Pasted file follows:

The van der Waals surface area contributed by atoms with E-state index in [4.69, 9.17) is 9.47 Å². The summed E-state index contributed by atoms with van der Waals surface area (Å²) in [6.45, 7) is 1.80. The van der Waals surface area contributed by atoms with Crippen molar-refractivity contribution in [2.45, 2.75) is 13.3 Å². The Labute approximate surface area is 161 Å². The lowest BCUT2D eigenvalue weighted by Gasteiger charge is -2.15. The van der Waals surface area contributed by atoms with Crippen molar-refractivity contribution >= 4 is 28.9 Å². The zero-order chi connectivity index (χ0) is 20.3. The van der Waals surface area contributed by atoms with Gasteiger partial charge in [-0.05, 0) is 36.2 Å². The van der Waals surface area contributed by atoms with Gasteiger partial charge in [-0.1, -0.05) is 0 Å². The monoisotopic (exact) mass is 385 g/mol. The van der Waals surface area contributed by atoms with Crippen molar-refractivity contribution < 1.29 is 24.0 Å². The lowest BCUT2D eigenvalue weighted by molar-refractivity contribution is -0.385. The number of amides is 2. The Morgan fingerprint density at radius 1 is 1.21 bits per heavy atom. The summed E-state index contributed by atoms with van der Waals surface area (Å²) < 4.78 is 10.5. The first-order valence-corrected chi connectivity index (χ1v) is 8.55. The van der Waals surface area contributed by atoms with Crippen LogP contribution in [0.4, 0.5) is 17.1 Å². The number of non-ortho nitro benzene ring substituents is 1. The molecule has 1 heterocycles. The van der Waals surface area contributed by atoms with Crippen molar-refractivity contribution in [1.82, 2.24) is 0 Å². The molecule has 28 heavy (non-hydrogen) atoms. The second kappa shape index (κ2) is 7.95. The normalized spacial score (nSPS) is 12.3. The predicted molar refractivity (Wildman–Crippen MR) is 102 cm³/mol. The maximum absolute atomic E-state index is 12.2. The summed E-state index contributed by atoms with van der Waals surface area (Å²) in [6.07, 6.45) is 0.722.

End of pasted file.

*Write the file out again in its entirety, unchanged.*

The van der Waals surface area contributed by atoms with E-state index in [4.69, 9.17) is 9.47 Å². The summed E-state index contributed by atoms with van der Waals surface area (Å²) in [6.45, 7) is 1.80. The van der Waals surface area contributed by atoms with Crippen molar-refractivity contribution in [2.45, 2.75) is 13.3 Å². The Labute approximate surface area is 161 Å². The lowest BCUT2D eigenvalue weighted by Gasteiger charge is -2.15. The van der Waals surface area contributed by atoms with Crippen molar-refractivity contribution >= 4 is 28.9 Å². The zero-order chi connectivity index (χ0) is 20.3. The van der Waals surface area contributed by atoms with Gasteiger partial charge in [-0.05, 0) is 36.2 Å². The van der Waals surface area contributed by atoms with Gasteiger partial charge in [-0.1, -0.05) is 0 Å². The monoisotopic (exact) mass is 385 g/mol. The van der Waals surface area contributed by atoms with Crippen molar-refractivity contribution < 1.29 is 24.0 Å². The lowest BCUT2D eigenvalue weighted by molar-refractivity contribution is -0.385. The number of amides is 2. The Morgan fingerprint density at radius 1 is 1.21 bits per heavy atom. The summed E-state index contributed by atoms with van der Waals surface area (Å²) < 4.78 is 10.5. The first-order valence-corrected chi connectivity index (χ1v) is 8.55. The van der Waals surface area contributed by atoms with Crippen LogP contribution in [0.4, 0.5) is 17.1 Å². The number of non-ortho nitro benzene ring substituents is 1. The molecule has 1 heterocycles. The van der Waals surface area contributed by atoms with Crippen molar-refractivity contribution in [1.82, 2.24) is 0 Å². The molecule has 28 heavy (non-hydrogen) atoms. The second kappa shape index (κ2) is 7.95. The normalized spacial score (nSPS) is 12.3. The predicted molar refractivity (Wildman–Crippen MR) is 102 cm³/mol. The maximum absolute atomic E-state index is 12.2. The summed E-state index contributed by atoms with van der Waals surface area (Å²) in [6.07, 6.45) is 0.722.